Most people have heard that loam soil or loamy soil is the best for gardening, but that leaves the question: what is loam soil and what makes it so good?
The simple answer is that loam soil has all the components that make up soil in the ideal ratios. Because loam soil is so well balanced, it has a lot of attributes that plants need to thrive. But is loamy soil the best choice for every plant? And how can you tell if your soil is loamy?
Loam soil is an ideal balance between soil that holds on to too much water and soil that drains too quickly. Dense soils with a lot of clay hold onto water, and this can lead to root rot in plants. This type of soil is also pretty firm, making it difficult for your plant to spread its roots.
On the other hand, loose, sandy soil doesn't hold on to enough water and dries out too quickly for many plants. Loam soil is somewhere in between, soaking up enough water to support healthy plants but draining well enough to prevent the roots from sitting in too much water.
Loam soil is friable, meaning its texture supports the underground activity plants need for healthy growth. Specifically, its crumbly texture lets plants spread and grow a robust root system.
This support benefits all plants, but it's especially helpful if you're growing root vegetables, like potatoes and carrots. Loam soil allows these edible roots and tubers space to grow.
All soil has the same components: sand, silt, and clay. Sand is large, irregularly shaped particles that don't fit together easily, which is why water drains through sand so quickly. Silt particles are similar but smaller, so silt doesn't allow water to drain quite as much as sand does.
Clay has tiny particles that stick together. Although the spaces between the particles are small, clay has a lot of surface area and holds a lot of water. Clay also breaks down over time into elements like iron, aluminum, silicon, and calcium and may crystallize. It shrinks when it's dry, so in periods of drought, wide cracks often form.
Loamy soil is a mix of all three components, roughly made up of equal parts silt and sand and half as much clay.
Good loam soil needs all three of these components—sand, silt, and clay—because each one does something for your plants. Sand allows for good drainage and aeration, while clay is higher in nutrients than the other components. Silt is somewhere in the middle and helps the sand and clay mix together more easily.
One way to tell if you have loamy soil is by feel, though this may take some practice. Pick up a handful of damp soil and squeeze it into a ball. Then, open your hand and watch what happens.
If the soil immediately collapses, doesn't hold its shape, and sifts through your fingers, it's sandy. Silty soil will stick together but flatten as you open up your hand and eventually crumble as it dries, while clay soil maintains its shape and hardens as it dries. Loam soil will form a ball, but if you press it, it will crumble.
Another way to tell what kind of soil you have is the jar method, but this takes some time and preparation. Get a glass jar with a lid and fill it halfway with your soil. Then, add water until the jar is 3/4 full. Put the lid on tight, then shake the jar to mix everything. Set it aside for about eight hours, then check the jar.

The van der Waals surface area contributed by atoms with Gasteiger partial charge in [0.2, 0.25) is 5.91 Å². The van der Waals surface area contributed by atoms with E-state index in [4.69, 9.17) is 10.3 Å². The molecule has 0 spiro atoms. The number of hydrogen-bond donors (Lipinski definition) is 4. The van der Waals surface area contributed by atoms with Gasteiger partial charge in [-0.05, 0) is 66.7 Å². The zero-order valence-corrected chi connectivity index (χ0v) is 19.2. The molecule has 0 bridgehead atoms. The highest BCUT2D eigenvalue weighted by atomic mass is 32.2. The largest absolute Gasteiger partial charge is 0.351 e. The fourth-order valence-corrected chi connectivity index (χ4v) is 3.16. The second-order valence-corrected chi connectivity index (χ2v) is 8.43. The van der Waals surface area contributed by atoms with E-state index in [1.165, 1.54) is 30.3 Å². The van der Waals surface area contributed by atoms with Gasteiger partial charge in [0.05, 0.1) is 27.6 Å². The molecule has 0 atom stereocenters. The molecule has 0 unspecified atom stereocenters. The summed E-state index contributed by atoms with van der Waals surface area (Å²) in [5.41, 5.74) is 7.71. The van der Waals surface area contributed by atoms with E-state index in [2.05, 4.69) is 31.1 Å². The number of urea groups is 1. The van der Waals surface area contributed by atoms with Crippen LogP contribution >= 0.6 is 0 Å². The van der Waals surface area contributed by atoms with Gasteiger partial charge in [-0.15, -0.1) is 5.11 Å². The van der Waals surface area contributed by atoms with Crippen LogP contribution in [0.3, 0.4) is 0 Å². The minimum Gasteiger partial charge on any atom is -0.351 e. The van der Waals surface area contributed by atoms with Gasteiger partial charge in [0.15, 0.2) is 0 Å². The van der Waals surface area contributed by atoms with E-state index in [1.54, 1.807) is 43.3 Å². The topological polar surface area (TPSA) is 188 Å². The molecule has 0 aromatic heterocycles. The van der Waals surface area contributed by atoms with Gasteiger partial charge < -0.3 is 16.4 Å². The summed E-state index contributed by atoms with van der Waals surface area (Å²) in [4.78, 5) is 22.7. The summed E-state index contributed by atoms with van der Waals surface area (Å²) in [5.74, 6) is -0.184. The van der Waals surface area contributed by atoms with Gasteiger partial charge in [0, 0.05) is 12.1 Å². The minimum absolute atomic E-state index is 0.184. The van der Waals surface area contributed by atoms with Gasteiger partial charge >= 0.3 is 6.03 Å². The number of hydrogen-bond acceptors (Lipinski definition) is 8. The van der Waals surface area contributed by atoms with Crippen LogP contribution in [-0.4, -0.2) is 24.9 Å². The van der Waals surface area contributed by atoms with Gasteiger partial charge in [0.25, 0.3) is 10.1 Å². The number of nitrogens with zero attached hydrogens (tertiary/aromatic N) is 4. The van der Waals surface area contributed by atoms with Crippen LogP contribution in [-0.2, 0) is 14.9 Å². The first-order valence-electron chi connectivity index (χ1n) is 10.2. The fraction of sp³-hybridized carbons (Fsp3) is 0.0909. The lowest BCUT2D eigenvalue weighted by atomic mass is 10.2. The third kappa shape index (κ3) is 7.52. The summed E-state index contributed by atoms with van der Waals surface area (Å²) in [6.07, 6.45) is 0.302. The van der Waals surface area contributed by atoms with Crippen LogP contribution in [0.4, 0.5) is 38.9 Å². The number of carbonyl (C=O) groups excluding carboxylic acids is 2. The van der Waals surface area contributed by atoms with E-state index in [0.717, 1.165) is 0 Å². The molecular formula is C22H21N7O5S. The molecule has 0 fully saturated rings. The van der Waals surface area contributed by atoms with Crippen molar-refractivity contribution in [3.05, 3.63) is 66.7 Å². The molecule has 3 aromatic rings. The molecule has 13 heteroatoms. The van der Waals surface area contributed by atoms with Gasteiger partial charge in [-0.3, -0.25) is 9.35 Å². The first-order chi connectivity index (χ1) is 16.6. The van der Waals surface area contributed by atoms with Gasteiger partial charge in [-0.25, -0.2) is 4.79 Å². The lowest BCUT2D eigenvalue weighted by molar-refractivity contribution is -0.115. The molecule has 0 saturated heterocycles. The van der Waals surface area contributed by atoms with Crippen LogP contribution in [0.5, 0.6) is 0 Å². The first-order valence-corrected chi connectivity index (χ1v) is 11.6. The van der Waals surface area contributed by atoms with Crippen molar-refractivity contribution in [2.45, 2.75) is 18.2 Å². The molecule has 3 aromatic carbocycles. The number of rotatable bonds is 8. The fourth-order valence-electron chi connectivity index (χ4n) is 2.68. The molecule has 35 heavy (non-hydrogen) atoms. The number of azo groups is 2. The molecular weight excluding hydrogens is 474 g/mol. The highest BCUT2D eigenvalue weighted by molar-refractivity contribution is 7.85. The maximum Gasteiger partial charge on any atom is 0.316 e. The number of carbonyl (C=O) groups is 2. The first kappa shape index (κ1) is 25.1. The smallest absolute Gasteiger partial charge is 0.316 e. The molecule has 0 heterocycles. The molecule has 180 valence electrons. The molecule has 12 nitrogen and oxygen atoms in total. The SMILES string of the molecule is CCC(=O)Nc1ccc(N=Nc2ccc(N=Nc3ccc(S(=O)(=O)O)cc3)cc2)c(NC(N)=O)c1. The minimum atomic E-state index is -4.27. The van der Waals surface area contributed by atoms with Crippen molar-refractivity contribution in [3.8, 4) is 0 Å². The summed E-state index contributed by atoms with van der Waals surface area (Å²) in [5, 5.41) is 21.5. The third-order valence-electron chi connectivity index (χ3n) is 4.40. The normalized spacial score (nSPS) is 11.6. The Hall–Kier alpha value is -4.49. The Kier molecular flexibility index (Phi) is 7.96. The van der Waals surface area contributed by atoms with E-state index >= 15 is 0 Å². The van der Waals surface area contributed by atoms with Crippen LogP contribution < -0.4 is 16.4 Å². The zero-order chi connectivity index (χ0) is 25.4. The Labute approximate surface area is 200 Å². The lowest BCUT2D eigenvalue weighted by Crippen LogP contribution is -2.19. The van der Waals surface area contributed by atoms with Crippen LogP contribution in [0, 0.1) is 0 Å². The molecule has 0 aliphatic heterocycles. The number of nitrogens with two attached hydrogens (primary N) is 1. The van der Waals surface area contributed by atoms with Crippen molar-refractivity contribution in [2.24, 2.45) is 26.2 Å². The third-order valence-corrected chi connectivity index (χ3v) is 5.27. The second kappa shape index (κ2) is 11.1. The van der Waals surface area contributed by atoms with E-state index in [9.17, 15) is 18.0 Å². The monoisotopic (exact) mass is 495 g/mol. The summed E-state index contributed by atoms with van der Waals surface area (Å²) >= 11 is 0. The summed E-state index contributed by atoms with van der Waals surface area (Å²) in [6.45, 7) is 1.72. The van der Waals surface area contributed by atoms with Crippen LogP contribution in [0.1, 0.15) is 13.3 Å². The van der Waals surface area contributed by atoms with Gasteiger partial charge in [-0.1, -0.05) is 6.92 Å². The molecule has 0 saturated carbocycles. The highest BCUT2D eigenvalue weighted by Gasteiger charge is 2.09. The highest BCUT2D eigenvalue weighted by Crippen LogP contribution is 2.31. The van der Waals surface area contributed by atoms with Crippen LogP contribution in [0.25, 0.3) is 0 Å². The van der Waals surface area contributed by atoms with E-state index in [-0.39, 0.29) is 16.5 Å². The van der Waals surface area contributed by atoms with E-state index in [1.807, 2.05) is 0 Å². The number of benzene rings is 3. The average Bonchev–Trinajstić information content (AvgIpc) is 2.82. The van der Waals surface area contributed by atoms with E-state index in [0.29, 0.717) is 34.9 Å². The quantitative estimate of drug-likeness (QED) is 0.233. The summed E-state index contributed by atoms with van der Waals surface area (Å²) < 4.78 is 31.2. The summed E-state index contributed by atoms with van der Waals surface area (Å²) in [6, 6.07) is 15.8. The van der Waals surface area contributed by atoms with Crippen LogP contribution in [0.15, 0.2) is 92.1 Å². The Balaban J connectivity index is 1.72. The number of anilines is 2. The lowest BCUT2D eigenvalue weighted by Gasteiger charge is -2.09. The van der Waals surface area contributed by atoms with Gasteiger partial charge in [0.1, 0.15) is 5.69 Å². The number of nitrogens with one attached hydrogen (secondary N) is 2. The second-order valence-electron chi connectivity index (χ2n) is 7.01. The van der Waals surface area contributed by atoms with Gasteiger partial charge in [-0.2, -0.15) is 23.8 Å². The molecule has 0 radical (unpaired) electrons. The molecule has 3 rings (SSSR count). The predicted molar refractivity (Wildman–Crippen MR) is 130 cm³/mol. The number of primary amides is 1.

The soil should have separated into layers. Sand is the heaviest, so it sinks to the bottom. The silt will be in the middle and the clay at the top. Remember, you want one part sand (about 40%), one part silt (about 40%), and half a part clay (about 20%). If that's how the layers form in the jar, you have loam soil.
If you test your soil and discover it is more clay or sand than loam, you can correct it. Some people think you can just add sand to clay soil or clay to sandy soil, but clay and sand don't like to mix. Unless you add some organic matter, you will end up with soil that resembles cement.
Creating loam soil takes some time. You likely won't see improvement the first year, but it will get better in time. Maintaining loam soil is not difficult, but it is an ongoing process. Every year, plants use up the nutrients in the soil, so you have to keep replacing them.
There are many ways to add organic materials to your soil to make it loamy. After your crops have died in the fall, add a layer of compost, dead plants, or other organic material to the top of the soil and let it sit over the winter. Use a tiller to work the material into the ground in the spring, and repeat yearly.
You can also plant a cover crop, like clover or alfalfa, and till it into the soil before winter. Again, let it sit, then work it into the top six inches or so of the soil before planting in the spring.
Loamy soil is a good choice for many plants, including many popular large-scale crops like wheat, sugarcane, and cotton. It's also a good choice for many vegetables you might want to grow in your backyard garden, like peppers, green beans, lettuce, tomatoes, and cucumbers.
Many flowers, like snowdrops, daffodils, and grape hyacinths, also love loam soil.
In places that get a lot of rain, people often prefer sandy soil because it has better drainage, especially if they are growing things like potatoes or carrots that may rot if there's too much water in the ground.
Plants like succulents and cacti that store water also do better in sandy soil.